Pig study with probiotics may benefit humans
Irish scientists report that a combination of five
probiotic strains may reduce food poisoning by Salmonella, if results of their
pig study can be translated to humans.
The new research, carried out by scientists of University College, Cork,
divided 15 weaned pigs and fed them milk supplemented with a mixture of five
probiotic strains (two strains of Lactobacillus
and one strain each of Lactobacillus salivarius
, Lactobacillus pentosus
placebo (regular milk) for 30 days.
After six days of the probiotics, the pigs were given an oral dose of
serovar Typhimurium. The health and microbiology of the faeces were
monitored for 23 days.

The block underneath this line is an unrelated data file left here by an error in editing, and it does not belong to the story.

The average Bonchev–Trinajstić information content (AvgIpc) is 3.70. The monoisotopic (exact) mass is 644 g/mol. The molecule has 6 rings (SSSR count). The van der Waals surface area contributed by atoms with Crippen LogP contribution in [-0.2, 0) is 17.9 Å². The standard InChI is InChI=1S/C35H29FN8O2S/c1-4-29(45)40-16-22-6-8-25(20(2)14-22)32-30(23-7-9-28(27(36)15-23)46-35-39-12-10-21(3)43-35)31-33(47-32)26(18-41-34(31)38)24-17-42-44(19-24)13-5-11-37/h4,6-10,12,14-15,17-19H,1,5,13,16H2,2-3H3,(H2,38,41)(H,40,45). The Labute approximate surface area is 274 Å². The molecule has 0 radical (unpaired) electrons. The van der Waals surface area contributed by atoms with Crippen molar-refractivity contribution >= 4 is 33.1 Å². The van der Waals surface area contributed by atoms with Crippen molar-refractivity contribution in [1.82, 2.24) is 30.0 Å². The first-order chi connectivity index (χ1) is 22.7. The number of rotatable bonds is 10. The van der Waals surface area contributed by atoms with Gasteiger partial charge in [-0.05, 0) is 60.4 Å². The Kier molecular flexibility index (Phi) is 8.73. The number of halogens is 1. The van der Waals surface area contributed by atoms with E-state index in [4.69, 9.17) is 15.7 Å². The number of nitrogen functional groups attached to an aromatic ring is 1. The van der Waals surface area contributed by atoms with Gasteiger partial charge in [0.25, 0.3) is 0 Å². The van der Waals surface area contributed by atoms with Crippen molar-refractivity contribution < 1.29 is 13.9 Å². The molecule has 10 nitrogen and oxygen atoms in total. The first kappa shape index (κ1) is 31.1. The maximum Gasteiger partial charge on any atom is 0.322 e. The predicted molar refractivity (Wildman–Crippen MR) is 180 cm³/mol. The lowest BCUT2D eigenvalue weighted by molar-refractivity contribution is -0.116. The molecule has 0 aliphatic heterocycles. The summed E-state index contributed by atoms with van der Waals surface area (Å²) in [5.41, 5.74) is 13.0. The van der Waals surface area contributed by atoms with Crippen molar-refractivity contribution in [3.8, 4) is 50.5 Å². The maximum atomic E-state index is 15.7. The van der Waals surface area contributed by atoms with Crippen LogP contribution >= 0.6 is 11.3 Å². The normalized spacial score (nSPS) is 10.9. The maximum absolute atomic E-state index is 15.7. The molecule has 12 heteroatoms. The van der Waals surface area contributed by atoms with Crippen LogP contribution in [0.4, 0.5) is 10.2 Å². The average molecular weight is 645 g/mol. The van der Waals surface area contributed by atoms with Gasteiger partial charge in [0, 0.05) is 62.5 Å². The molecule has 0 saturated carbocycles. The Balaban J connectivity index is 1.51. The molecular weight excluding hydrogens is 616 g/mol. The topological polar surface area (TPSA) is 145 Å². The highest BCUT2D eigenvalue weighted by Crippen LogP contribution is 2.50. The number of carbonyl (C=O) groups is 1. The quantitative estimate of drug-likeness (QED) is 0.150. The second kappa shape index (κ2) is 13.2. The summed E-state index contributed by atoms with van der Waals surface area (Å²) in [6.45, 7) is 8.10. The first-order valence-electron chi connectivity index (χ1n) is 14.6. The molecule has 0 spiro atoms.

receiving probiotics showed reduced incidence, severity, and duration of
diarrhoea as well as significantly lower numbers of Salmonella
samples 15 days post
the researchers. The probiotic milk group also gained more weight than the
control pigs, they said.
Although the potential of the probiotic
strains are there, further research is needed, particularly on whether similar
positive results are obtainable in human subjects.
â€¢ AllAbout Probiotics
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